Restrooms: There are restrooms under both of the sideline grandstands. They are fairly clean, and of an appropriate size.

Mascot: Rex the Rhino and the Rhinoette's cheerleaders.

Program: Team yearbook costs $5.00.

Scoreboard/Stadium Voice: There is a large scoreboard with video screen in the south end of the stadium. The main board is supplemented by a smaller fascia board hanging off the front of the upper level in the double decked stand. The stadium's PA announcer is fair at best, and didn't add a lot to the atmosphere.

Game Staff: They were there, but didn't do a lot.

Atmosphere: To be honest, there wasn't much. The five thousand or so in attendance (the team announced over nine thousand, but there was no way there was that many in the stadium), was just there, not making a lot of noise. This was surprising given the long history of the team and it's support.

Overall: Marina Auto Stadium is a top flight soccer stadium, of this there is no doubt. However, if you're looking for a lot of passion and emotion, there really isn't a lot of that.

Me vs Food #1-The Sign Read "Bob Evans Grillin' Sausages"

I was walking around the Dayton Dragons stadium purveying the food options before the game when I saw a sign that read: "Bob Evans Grillin' Sausages". I have never had one of these before, so I walked up to the stand and ordered one and was faced with a dilemma: "Italian or Brat?" I asked the very friendly group of concession stand workers which was best. They said "They are both good!" That didn't help much! One of the ladies then said "I've been told that with the peppers & onions, people don't taste much of a difference". Another said "I like the Italian one", so I went with that. It was an excellent and nice-sized Italian sausage, hot off the grill. It was grilled just right and placed on a very good bun...better than your average bun. It was topped with onion and red and green peppers; I added yellow mustard.

I thought the cost of $4 was quite fair...I would not have been adverse to having paid $5 for it if I was at a major league park or a park in a larger city. The only thing that would have made it better would have been if the onion and peppers had been cooked differently. They seemed to be steamed, while they would have been a tastier topping if grilled in some sort of oil and with a little salt and pepper. After I finished the sandwich back at my seat, I went back to the same stand for a $3.25 bottle of diet soda.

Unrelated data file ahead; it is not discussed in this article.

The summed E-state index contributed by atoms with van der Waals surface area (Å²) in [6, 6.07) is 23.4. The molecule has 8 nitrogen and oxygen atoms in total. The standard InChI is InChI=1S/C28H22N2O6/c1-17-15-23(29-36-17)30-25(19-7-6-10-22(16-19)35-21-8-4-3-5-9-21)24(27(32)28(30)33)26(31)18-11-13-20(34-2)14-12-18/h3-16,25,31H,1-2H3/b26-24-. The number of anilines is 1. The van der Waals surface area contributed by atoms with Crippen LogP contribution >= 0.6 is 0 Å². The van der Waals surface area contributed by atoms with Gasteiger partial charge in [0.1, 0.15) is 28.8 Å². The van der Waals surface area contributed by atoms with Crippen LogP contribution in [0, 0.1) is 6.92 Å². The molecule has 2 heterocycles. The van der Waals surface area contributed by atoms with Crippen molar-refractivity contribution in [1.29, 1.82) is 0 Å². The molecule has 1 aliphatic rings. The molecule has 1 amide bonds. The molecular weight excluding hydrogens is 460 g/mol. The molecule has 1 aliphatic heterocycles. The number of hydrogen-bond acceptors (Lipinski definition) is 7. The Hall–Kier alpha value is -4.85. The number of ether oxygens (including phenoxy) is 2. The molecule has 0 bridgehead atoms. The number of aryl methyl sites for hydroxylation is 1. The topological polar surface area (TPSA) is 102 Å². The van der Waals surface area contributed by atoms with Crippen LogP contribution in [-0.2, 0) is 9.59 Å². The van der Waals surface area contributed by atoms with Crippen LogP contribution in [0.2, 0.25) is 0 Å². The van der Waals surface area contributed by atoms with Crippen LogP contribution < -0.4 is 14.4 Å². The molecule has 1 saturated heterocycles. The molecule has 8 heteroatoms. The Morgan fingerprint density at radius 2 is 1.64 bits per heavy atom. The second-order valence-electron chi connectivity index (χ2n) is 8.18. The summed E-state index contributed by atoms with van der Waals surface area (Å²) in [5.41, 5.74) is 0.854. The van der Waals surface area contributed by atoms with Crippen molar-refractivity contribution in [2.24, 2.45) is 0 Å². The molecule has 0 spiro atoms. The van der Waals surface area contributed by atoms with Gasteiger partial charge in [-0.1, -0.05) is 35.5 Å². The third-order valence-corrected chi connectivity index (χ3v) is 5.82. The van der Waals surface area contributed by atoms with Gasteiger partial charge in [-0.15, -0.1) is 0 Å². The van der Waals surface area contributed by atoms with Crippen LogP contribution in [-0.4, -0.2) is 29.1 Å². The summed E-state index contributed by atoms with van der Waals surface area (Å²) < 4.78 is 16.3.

The friendly concession stand ladies remembered me from my earlier purchase and asked me how I'd liked the sausage sandwich! I was also happy that they let you keep the bottle cap. (Some stadiums are afraid that you will turn your $3.25 beverage into a projectile if they let you keep the lid.) I topped my meal off with 2 chuerro sticks for $3.00, which was a more than fair price for the two 10 inch plus sticks, which were freshly made and hot and yummy. There were many other good offerings that I didn't room to try. This stadium is definitely a place to come and eat! Come early before the concession lines get long.

Tuesday, August 24, 2010

Fifth Third Field, Dayton OH

Basic Information
Team: Dayton Dragons (Midwest League)
Game: Dragons vs West Michigan Whitecaps-8/7/2010
Team Website:
Ticket Information: (937) 228-2287
Tourism Information: (800) 221-8235 or
Online Broadcasts:
Local Newspaper: Dayton Daily News

Team History: As far as I know, no team has ever been more wildly successful after relocating than the Dayton Dragons. After moving to the "Gem City" for the 2000 season, the Dragons have sold out every game in the team's history. In 2009, the Dragons averaged over 8,400 per game in a ballpark that has permanent seating for just 7,200! That average put them seventh highest in all of minor league baseball. Not only were they the top drawing team in the Midwest League and in Single-A ball, the six teams ranked above them in attendance were all Triple-A teams. They were just over a thousand a game less than the Columbus Clippers, who led the minors in attendance last season.

Team Affiliation: The Dragons are the Single-A affiliate of the Cincinnati Reds.

How About That Name (And Some History): Fifth Third Field was constructed in downtown Dayton specifically for the Dragons, and has been known by that name since the park's opening in April of 2000. Fifth Third Bank, a Cincinnati-based financial institution, also owns the naming rights to ballparks in Toledo and Comstock Park, MI.

Getting There: From I-75: Exit at First St. Go east on First St until you reach the stadium, which will be on the right.

Nearby Airports: Dayton International Airport is located approximately fifteen minutes north of Fifth Third Field.

What To Do Before The Game: In my article about Dayton's Hara Arena, I mentioned that I highly recommend the United States Air Force Museum at Wright Patterson Air Force Base, which is located just north of downtown Dayton. For more information on the museum and other attractions in the area, contact the Dayton Convention and Visitors Bureau with the contact information listed above.

Where To Eat Before The Game: There isn't a lot in the immediate vicinity of the ballpark, so I would recommend heading a bit north on I-75 for a selection. The best bet would be for you to exit at Wyse Rd, and then make an immediate right onto Miller Rd, where you will find a large choice of restaurants, including Hooters, Smokey Bones, Bob Evans, Skyline Chili, and Olive Garden. This exit is located approximately ten minutes north of downtown Dayton.